That said, in other areas their retail sales have skyrocketed, he says. The family had started selling directly from converted potato boxes at the end of the drive several years ago.

It proved hugely popular so they invested in a small farm shop to enable them to increase their volumes and offer complementary products.

Since the Covid-19 restrictions, demand at the shop has grown hugely and the family has responded by increasing the product range.

Chris says: “We are now stocking things we didn’t before, such as flour, bread and yeast, a diverse range of fruit and vegetables and we are working with a local butcher to stock meat as well.

“The shop continues to be operated on an honesty-based system as before. Ninety-nine per cent of people do pay for it.”

With the recent surge in sales, the family has just added an advanced self-service touch-screen checkout, which allows card and contactless payments and they hope to invest further to develop the shop in the near future.

Meanwhile, over the past 10 years, Chris’ brother Steve developed a distillery business on-farm. As well as Stafford’s Gin, which produces alcohol products for other companies, Steve has developed Cornwall’s first plough to bottle distillery producing vodka from Colwith’s potatoes.

His products include Aval Dor (Cornish for potato) vodka, made from Lady Amarilla potatoes, while Stafford’s Gin is made by infusing a blend of botanicals from the farm with Aval Dor. He is also working on producing whisky.

Since the Covid-19 pandemic  Steve has diverted the distillery into production of hand-santiser, which has been in high demand in the farm shop too. The distillery has grown to become a very useful customer for smaller potatoes and helps the farm avoid waste, says Chris.

He says: “We now grade slightly differently with a 65mm split. Potatoes measuring less than 65mm go to the distillery while the larger tubers go to our fresh chip line.

“It works really well and our customers are delighted with the larger samples.”


On the farm Chris and agronomist Seth Pascoe have been focusing on farming in a more natural way and reducing reliance on chemicals.

Chris says: “We are trying to use more natural fertilisers and nutrients. I have been on several courses looking at different ways of looking after crops and soils and trying to understand plant and soil health more.”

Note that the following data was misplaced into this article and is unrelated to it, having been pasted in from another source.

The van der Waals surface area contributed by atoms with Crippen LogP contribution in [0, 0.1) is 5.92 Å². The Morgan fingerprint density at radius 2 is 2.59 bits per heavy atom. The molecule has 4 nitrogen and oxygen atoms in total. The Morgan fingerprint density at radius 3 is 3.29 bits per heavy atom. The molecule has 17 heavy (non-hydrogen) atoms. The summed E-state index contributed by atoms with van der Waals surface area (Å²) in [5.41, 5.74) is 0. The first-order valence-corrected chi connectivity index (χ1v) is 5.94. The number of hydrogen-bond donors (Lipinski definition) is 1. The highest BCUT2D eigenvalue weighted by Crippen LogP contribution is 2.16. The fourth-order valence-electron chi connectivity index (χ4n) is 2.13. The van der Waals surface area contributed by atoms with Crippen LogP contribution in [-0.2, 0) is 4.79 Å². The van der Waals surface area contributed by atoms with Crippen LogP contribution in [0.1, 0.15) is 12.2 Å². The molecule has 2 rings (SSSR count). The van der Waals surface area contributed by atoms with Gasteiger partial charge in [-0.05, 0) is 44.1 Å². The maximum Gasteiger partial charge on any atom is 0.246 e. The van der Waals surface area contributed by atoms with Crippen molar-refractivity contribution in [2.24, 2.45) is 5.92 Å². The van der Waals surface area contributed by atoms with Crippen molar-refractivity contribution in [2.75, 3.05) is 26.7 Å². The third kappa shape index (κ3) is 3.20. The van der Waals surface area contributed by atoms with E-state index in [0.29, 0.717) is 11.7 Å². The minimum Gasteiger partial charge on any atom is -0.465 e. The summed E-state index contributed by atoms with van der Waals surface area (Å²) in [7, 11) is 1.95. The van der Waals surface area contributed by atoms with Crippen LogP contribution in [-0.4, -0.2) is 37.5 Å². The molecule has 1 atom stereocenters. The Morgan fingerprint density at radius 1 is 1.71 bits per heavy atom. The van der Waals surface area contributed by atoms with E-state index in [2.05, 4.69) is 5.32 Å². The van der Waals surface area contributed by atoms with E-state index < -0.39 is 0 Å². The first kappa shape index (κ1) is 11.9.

This has included starting to grow cover crops to plough in to build organic matter in the soil, he says.

“As we do not have dung and slurry any more, we are also working with another farm down at the bottom end of the country.

“As well as producing the earliest chipping potatoes in the country which they supply us with at the start of the season, they also have a green waste company. We are using their compost to get our worm counts up and generally improve soil structure.”

Working with family can have its challenges, says Chris.

“We may have different opinions on how things should be done and how much risk we should take regarding reinvestment and new customers. But we get on really well and I am very lucky the family is so supportive. If we make a decision everybody sticks to it.”

Clare entered the business for the award, says Chris.

“She felt the business was going so well and thought it was worth a shot. It was really great to get the recognition.

Clare works so hard behind the scenes and her influence and dedication is one of the key factors to our businesses success.”

Phoning his grandfather and brother to tell them the news that they had won was a particularly special moment, he says.

“I have three children and my brother also has three. It is brilliant there is definitely something to hand down to future generations.”

When it comes to his advice on entering the awards, Chris is unequivocal.

“So many farmers out there doing a great job. Farming gets a lot of bad publicity so it is great to have some good publicity for a change.”

Indeed, publicity from the Dustows’ win led to an increase in enquiries for both the potato business and distillery, along with their already loyal custom.

Chris says: “We have gained some new customers, as well as more followers on social media. We have a really good local customer base and lots of people phoned up to congratulate us saying how proud they were of us too.

“Family is at the heart and soul of our business and is why together we throw everything into it.”